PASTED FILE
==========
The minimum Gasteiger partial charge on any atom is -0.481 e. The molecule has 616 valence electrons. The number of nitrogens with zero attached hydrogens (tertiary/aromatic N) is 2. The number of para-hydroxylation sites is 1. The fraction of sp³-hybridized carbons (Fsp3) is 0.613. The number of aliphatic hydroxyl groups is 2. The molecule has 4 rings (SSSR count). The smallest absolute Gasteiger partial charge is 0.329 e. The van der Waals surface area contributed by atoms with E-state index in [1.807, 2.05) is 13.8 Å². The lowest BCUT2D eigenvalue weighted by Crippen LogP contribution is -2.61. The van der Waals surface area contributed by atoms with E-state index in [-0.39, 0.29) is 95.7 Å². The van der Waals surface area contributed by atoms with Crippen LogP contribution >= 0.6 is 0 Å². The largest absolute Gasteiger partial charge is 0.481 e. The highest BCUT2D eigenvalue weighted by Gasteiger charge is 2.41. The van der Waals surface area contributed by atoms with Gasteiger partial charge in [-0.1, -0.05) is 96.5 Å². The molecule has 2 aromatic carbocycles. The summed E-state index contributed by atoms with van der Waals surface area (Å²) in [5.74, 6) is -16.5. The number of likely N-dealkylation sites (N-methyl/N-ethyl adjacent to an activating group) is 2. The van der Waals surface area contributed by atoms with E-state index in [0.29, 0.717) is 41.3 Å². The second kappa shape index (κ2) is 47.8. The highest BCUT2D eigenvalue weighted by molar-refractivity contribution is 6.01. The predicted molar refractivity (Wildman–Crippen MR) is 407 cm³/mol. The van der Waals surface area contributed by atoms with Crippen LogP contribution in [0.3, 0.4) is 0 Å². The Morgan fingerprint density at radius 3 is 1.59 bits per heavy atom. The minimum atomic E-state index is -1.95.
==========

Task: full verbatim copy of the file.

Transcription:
The minimum Gasteiger partial charge on any atom is -0.481 e. The molecule has 616 valence electrons. The number of nitrogens with zero attached hydrogens (tertiary/aromatic N) is 2. The number of para-hydroxylation sites is 1. The fraction of sp³-hybridized carbons (Fsp3) is 0.613. The number of aliphatic hydroxyl groups is 2. The molecule has 4 rings (SSSR count). The smallest absolute Gasteiger partial charge is 0.329 e. The van der Waals surface area contributed by atoms with E-state index in [1.807, 2.05) is 13.8 Å². The lowest BCUT2D eigenvalue weighted by Crippen LogP contribution is -2.61. The van der Waals surface area contributed by atoms with E-state index in [-0.39, 0.29) is 95.7 Å². The van der Waals surface area contributed by atoms with Crippen LogP contribution >= 0.6 is 0 Å². The largest absolute Gasteiger partial charge is 0.481 e. The highest BCUT2D eigenvalue weighted by Gasteiger charge is 2.41. The van der Waals surface area contributed by atoms with Gasteiger partial charge in [-0.1, -0.05) is 96.5 Å². The molecule has 2 aromatic carbocycles. The summed E-state index contributed by atoms with van der Waals surface area (Å²) in [5.74, 6) is -16.5. The number of likely N-dealkylation sites (N-methyl/N-ethyl adjacent to an activating group) is 2. The van der Waals surface area contributed by atoms with E-state index in [0.29, 0.717) is 41.3 Å². The second kappa shape index (κ2) is 47.8. The highest BCUT2D eigenvalue weighted by molar-refractivity contribution is 6.01. The predicted molar refractivity (Wildman–Crippen MR) is 407 cm³/mol. The van der Waals surface area contributed by atoms with Crippen LogP contribution in [0.3, 0.4) is 0 Å². The Morgan fingerprint density at radius 3 is 1.59 bits per heavy atom. The minimum atomic E-state index is -1.95.